Why the Caged Jailbird Sings
Anyone who doubts that Shakespeare was not of an age but for all time, ages hence in states unborn and accents yet unknown, will rethink after Caesar Must Die/Cesare deve morire. Octogenarian brothers Paolo and Vittorio Taviani’s film is a spot-on casting of the Bard into yet another of his infinite variety of aspects, and its uniqueness and roughness cannot fail to speak to, and win, new generations.
But the seventy-six minutes is more than a mixed Italian dialect (subtitled in English) Julius Caesar reflection on pride, politics, ambition, naïveté and crowd manipulation. The mise-en-scène and the actors intertwine with and reinforce the play-within-a-movie, so that this is not a behind-the-scenes making-of. Nor is it cuddly take on the redemptive powers of teamwork and of art, for several lines, including the final one, underscore that, having flown high in their stage rôles and shouted “Freedom!” en masse, the performers more than ever realize their imprisonment in their fates and double-doored cells.
For that venue for excerpts from the 1599 Globe tragedy is a theater within the High Security Block of Rome’s Rebibbia Penitentiary, where the audience from outside is subject to security checks before entering (and leaving) through metal roller-doors. Rising to his feet from the dead, the noblest Roman of them all (Salvatore “Zazà” Striano’s Brutus) joins hands with fellow actors for curtain calls to celebrate their success as the crowd rises to its, “Bravissimo!”
The public leaves. The cast cannot: guards escort them back to confinement, for they are thieves, murderers, drug traffickers, mob soldiers, these men who have breathed stage but real life into their forbears of 44 bc. The twenty selected, long-termers and lifers, state personal data, crimes and sentences, as they audition -- two improvs, one sad, one angry -- before Fabio Cavalli, author, screenplay collaborator with the Tavianis, and director of legitimate theater as well as of three companies of inmate-actors.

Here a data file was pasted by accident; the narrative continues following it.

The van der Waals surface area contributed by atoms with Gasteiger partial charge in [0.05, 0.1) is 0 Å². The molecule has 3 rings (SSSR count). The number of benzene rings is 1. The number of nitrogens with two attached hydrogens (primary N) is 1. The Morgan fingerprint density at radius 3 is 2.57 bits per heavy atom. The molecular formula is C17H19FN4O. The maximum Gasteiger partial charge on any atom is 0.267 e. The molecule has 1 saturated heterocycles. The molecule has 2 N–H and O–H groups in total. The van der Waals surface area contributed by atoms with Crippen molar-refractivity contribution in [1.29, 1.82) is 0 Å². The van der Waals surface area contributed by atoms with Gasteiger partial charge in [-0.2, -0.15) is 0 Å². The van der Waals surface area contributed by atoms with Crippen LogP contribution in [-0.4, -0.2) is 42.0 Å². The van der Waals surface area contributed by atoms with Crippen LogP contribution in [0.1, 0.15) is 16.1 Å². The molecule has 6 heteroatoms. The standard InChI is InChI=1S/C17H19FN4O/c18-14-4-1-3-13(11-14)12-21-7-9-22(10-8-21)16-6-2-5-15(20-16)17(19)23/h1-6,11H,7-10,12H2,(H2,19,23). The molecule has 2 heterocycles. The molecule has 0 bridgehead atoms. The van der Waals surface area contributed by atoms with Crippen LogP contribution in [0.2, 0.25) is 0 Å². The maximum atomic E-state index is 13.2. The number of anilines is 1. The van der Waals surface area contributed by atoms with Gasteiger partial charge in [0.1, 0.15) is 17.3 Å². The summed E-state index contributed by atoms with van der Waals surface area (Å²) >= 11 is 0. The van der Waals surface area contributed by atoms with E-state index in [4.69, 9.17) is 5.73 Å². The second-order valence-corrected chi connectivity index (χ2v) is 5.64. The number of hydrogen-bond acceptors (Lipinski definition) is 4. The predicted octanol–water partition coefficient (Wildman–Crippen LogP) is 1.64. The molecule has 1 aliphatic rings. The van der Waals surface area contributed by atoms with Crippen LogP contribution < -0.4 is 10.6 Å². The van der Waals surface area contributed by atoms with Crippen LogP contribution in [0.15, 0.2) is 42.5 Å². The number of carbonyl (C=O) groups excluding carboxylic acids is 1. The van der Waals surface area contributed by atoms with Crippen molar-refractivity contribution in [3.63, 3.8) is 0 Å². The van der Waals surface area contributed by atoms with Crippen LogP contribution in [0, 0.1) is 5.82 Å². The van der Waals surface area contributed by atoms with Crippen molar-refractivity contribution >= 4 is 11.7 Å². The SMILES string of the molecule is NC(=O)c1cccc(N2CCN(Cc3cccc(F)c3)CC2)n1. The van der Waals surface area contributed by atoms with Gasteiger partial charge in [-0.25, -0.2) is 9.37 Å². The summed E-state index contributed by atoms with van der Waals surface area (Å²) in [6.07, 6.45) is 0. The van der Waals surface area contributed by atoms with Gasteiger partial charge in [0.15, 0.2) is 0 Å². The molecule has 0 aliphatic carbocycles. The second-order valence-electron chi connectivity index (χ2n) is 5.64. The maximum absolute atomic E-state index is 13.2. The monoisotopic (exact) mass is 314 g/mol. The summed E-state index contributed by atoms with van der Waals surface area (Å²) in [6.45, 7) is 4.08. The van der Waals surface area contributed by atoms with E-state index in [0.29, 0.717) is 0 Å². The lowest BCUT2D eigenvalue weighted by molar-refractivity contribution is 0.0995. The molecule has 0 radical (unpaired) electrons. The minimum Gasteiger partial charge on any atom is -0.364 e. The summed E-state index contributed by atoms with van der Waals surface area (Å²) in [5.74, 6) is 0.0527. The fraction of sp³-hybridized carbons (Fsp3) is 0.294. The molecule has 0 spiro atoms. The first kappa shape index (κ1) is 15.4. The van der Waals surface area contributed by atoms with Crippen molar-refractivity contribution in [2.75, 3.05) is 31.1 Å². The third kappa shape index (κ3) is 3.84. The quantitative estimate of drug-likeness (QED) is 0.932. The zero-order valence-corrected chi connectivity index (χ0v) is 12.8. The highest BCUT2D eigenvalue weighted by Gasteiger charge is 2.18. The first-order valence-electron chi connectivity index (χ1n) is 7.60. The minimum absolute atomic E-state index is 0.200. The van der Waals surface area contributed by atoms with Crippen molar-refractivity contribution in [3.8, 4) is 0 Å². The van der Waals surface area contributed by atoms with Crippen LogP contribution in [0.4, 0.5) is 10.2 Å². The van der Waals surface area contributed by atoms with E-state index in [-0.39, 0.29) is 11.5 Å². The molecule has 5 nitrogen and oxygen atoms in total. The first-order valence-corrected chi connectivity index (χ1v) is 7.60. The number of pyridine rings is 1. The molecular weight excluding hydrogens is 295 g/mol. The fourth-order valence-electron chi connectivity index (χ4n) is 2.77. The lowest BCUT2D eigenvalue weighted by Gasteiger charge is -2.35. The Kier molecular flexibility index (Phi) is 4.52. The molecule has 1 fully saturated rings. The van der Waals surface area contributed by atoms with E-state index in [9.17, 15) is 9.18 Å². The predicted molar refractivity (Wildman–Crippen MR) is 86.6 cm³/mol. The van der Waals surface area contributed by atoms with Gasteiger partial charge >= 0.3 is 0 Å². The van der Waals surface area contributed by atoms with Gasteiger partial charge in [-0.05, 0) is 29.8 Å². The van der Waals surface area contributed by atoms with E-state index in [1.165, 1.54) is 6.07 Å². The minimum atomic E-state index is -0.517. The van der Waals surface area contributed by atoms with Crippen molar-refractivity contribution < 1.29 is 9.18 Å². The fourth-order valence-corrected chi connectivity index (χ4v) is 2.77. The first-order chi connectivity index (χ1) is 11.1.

Fore and aft, their staged Caesar is in bleached reds and blues, but all else is DP Simone Zampagni’s beautiful unshadowed black and white, in emphasis of the real-life situation-location and of a present look back to a past that in its human essentials does not differ from the now.
With a spare percussive score co-composed by Vittorio’s son Giuliano, and fickle plebs noise from barred windows, the neither fully documentary nor fiction is free to concentrate on its all-white male interactions (only Calpurnia and Portia needed to be cut, and the Nigerian inmate does not audition). Striano had been pardoned in 2006 and, spurred by Cavalli, gone on to a stage and film career. He returned to his former place of incarceration for the four-week shoot; Cavalli “acts” the part of the play director, while the rest are actual current convicts. With his youth and harmonica, Striano’s “cellmate” Vincenzo Gallo, was chosen to play Lucius with his lute.
As with the “director” and among themselves they read the play and become the characters they represent, some make suggestions, such as Francesco Carusone’s that his Soothsayer be “a bit loopy,” while others bare personal antagonisms that threaten to wreck the whole, as between Giovanni Arcuri and Juan Dario Bonetti (Caesar and Decius).
Introducing a little profanity, they test their parts against one another in cells and hallways. Some find it momentarily impossible to continue, when lines remind them of criminal friends they betrayed not in a play but in real life. There is mocking humor -- “I’ve been here twenty years, and you tell me not to waste time” -- and pathos when one reflects that possibly a woman will soon occupy the theater seat where his hand now is.
As much in the corridors, cells and courtyards as on the virtually prop-less stage, these nearly entirely non-professionals give moving performances. Both as Elizabethan Shakespeare’s human ancient Romans and as today’s human convicts, they are authentic, in dual stories which complement and strengthen one other.
(Released by Adopt Films; not rated by MPAA.)